The undersigned respectfully submits that it is entirely illogical and unjustifiable that in the application of the freight tariff’ a distinction should be made whereby, by reason of a refined and technical difference, [Page 242] apparent only upon examination of the living tree, American oak, pine, maple, and ash are required to pay a higher rate than the corresponding product of Russia, Austria, or Servia, because, forsooth, the leaves, blossoms, or needles of the living American trees differ slightly in appearance from those of middle Europe.

The undersigned has been informed that the proprietors of a large barrel factory, under the firm name of the M. B. Bodenheim Fassfabrik, at Cassel, has recently sued for and recovered the sum of about 8,000 marks, which represented the excess collected from him, according to the interpretation of the tariff hereby complained of, by the railway management upon certain American oak staves, which it was impossible to distinguish from the staves of middle Europe, the excess having been exacted upon the ground that the leaves or blossoms of the living American tree from which the staves were cut might have differed in appearance from the leaves or blossoms of the oak trees growing in middle Europe.

It is beyond doubt that, in formulating the tariff schedule in question, it was the intention of the framers thereof that only such woods as were used in the manufacture of valuable and expensive articles—for instance, mahogany, ebony, rosewood, etc.—should be subject to the imposition of the higher rate, upon the ground that, as the manufactured product represented a large valuation, it was but just that the raw material should be submitted to the payment of a higher rate than woods to be devoted to the manufacture of inexpensive articles. It will not for a moment be contended that oak and pine are employed in the manufacture of exceptionally rare or expensive articles.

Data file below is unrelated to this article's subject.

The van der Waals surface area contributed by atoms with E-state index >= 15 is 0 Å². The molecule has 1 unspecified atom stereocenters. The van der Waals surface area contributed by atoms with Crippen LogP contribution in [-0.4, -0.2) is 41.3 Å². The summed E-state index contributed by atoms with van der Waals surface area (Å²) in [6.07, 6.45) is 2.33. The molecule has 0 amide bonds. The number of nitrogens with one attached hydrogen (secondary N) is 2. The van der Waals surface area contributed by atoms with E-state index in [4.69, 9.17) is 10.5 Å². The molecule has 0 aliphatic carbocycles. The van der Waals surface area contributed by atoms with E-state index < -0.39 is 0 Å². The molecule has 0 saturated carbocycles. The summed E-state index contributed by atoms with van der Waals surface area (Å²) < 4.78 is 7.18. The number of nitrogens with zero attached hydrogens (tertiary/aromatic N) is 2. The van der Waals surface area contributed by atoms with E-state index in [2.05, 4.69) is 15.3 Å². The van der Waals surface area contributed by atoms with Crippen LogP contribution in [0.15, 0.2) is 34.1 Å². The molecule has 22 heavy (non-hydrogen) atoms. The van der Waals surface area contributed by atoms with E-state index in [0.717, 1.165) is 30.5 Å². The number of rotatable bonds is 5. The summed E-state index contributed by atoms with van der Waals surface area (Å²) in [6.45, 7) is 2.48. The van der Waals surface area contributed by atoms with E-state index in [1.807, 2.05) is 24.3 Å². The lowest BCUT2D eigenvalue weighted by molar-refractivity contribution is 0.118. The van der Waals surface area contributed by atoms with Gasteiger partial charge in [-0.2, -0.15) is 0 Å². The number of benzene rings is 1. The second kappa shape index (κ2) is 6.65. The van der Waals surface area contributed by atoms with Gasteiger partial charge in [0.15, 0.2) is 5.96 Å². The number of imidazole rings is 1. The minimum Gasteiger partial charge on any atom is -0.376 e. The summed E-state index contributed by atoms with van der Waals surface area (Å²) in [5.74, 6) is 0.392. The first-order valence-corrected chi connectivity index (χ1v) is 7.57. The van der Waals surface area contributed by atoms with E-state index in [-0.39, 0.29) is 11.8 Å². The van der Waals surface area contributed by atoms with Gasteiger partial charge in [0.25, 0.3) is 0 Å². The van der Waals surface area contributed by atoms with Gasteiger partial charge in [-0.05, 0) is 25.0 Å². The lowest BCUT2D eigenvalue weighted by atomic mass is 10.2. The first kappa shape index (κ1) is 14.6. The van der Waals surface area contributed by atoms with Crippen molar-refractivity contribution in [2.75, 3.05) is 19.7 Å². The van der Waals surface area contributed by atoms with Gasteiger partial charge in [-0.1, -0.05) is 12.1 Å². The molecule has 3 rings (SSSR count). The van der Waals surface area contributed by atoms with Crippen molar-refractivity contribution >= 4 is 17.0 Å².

The undersigned is informed that formerly these American woods were not subjected to the payment of the higher tariff rate now imposed, but that the present interpretation only obtained in recent years 5 and he is unable to comprehend upon what principle the exaction of a transportation rate upon a shipment of American oak or pine 50 per cent higher than upon a like shipment of Russian oak or pine of the same dimensions, the same weight, the same grade or quality, the same appearance, the same value, and devoted to the same uses, can be justified.

The undersigned has the honor to transmit herewith, with a request for their ultimate return, certain documents enumerated below, all bearing upon the question herein considered, and avails himself, etc.

Edwin. F. Uhl.